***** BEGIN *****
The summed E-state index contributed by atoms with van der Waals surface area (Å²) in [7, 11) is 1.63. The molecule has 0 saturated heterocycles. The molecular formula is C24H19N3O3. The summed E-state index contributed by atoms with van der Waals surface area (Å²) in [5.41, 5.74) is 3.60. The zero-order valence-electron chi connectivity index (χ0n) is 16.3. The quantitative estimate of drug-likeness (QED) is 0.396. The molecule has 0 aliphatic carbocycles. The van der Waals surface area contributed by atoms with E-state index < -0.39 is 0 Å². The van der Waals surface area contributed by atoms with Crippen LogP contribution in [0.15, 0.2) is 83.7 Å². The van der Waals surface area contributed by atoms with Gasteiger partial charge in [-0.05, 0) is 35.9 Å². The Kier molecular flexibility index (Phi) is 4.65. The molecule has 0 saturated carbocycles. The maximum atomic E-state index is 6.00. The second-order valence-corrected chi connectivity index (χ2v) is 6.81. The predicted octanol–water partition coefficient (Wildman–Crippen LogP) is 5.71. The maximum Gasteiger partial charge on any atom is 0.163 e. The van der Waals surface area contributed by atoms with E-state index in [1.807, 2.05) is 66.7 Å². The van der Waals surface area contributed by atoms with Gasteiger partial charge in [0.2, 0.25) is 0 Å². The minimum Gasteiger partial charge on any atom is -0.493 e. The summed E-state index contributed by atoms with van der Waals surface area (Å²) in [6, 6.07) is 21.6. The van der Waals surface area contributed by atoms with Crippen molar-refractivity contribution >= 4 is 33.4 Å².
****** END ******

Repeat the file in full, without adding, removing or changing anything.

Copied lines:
The summed E-state index contributed by atoms with van der Waals surface area (Å²) in [7, 11) is 1.63. The molecule has 0 saturated heterocycles. The molecular formula is C24H19N3O3. The summed E-state index contributed by atoms with van der Waals surface area (Å²) in [5.41, 5.74) is 3.60. The zero-order valence-electron chi connectivity index (χ0n) is 16.3. The quantitative estimate of drug-likeness (QED) is 0.396. The molecule has 0 aliphatic carbocycles. The van der Waals surface area contributed by atoms with E-state index < -0.39 is 0 Å². The van der Waals surface area contributed by atoms with Crippen LogP contribution in [0.15, 0.2) is 83.7 Å². The van der Waals surface area contributed by atoms with Gasteiger partial charge in [-0.05, 0) is 35.9 Å². The Kier molecular flexibility index (Phi) is 4.65. The molecule has 0 saturated carbocycles. The maximum atomic E-state index is 6.00. The second-order valence-corrected chi connectivity index (χ2v) is 6.81. The predicted octanol–water partition coefficient (Wildman–Crippen LogP) is 5.71. The maximum Gasteiger partial charge on any atom is 0.163 e. The van der Waals surface area contributed by atoms with E-state index in [1.807, 2.05) is 66.7 Å². The van der Waals surface area contributed by atoms with Gasteiger partial charge in [0.2, 0.25) is 0 Å². The minimum Gasteiger partial charge on any atom is -0.493 e. The summed E-state index contributed by atoms with van der Waals surface area (Å²) in [6, 6.07) is 21.6. The van der Waals surface area contributed by atoms with Crippen molar-refractivity contribution >= 4 is 33.4 Å².